As long as states have nuclear weapons as part of their military and political strategy, there will be others who want to follow suit and acquire their own. Although several experts says that disarmament is necessary and the primary way to slow the spread of nuclear weapons.

United Nations Secretary-General António Guterres launched Securing our Common Future: An Agenda for Disarmament in 2018 where he calls for “a fresh perspective and a renewed cooperation. Four pillars was identified, the first one says “Disarmament that saves humanity by endeavoring for a world free of nuclear weapons, strengthening norms against other weapons of mass destruction, and preventing the emergence of new domains of strategic competition and conflict.”

Nuclear weapons are regulated in a number of ways through a number of different agreements. In the international system, agreements cannot prevent any state from violating them. However, agreements contribute to and strengthen international norms, and breaking agreements states generally want to avoid.

For the regulation of nuclear weapons, there are bilateral disarmament agreements, the Non-Proliferation Treaty (NPT), two test-limit agreements, nuclear-weapon-free zones, the UN Treaty on the Prohibition of Nuclear Weapons (TPNW) and the nuclear weapons states’ own nuclear doctrines.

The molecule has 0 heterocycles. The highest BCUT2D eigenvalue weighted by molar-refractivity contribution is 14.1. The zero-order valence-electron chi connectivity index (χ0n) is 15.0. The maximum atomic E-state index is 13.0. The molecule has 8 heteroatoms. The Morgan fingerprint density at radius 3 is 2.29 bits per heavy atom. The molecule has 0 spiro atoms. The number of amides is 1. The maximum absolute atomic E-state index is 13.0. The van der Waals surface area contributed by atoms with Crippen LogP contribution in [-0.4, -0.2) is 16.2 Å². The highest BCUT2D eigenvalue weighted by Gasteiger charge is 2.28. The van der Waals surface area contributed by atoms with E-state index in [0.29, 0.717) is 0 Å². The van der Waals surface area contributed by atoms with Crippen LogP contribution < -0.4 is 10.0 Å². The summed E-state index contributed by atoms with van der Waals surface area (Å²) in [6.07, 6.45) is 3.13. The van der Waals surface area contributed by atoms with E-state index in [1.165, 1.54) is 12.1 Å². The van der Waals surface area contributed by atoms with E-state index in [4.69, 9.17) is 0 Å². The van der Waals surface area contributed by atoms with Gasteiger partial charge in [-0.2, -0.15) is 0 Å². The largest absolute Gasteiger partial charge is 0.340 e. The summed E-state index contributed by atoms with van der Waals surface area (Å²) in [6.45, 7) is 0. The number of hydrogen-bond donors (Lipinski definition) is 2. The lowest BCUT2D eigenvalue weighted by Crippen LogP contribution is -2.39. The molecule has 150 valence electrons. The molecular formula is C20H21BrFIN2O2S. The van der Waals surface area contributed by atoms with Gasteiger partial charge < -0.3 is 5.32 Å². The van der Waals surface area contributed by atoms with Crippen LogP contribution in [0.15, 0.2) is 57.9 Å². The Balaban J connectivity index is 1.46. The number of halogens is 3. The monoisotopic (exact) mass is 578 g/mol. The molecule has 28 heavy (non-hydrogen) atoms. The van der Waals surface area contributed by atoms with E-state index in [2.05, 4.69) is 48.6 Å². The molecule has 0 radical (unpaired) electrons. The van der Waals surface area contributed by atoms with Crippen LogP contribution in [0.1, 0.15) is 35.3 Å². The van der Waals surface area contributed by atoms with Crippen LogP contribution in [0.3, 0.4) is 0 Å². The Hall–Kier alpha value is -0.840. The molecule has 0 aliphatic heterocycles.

The international disarmament debate has been transformed by the so-called humanitarian initiative. The initiative means that states focus on the humanitarian consequences of nuclear weapons, instead of on military issues and technicalities. Humanitarian consequences mean effects on health, society and the environment.

The humanitarian initiative led to an agreement banning nuclear weapons being negotiated at the United Nations in 2017. The UN Treaty on the Prohibition on Nuclear Weapons (TPNW) entered into force on 22 January 2021. Legally binding agreements banning specific types of weapons, such as chemical weapons and cluster weapons, increase the norm against using the weapon. When states and the arms industry can no longer trade in a certain type of weapon, the supply decreases significantly.


Swedish Physicians Against Nuclear Weapons

Last updated
19 December, 2022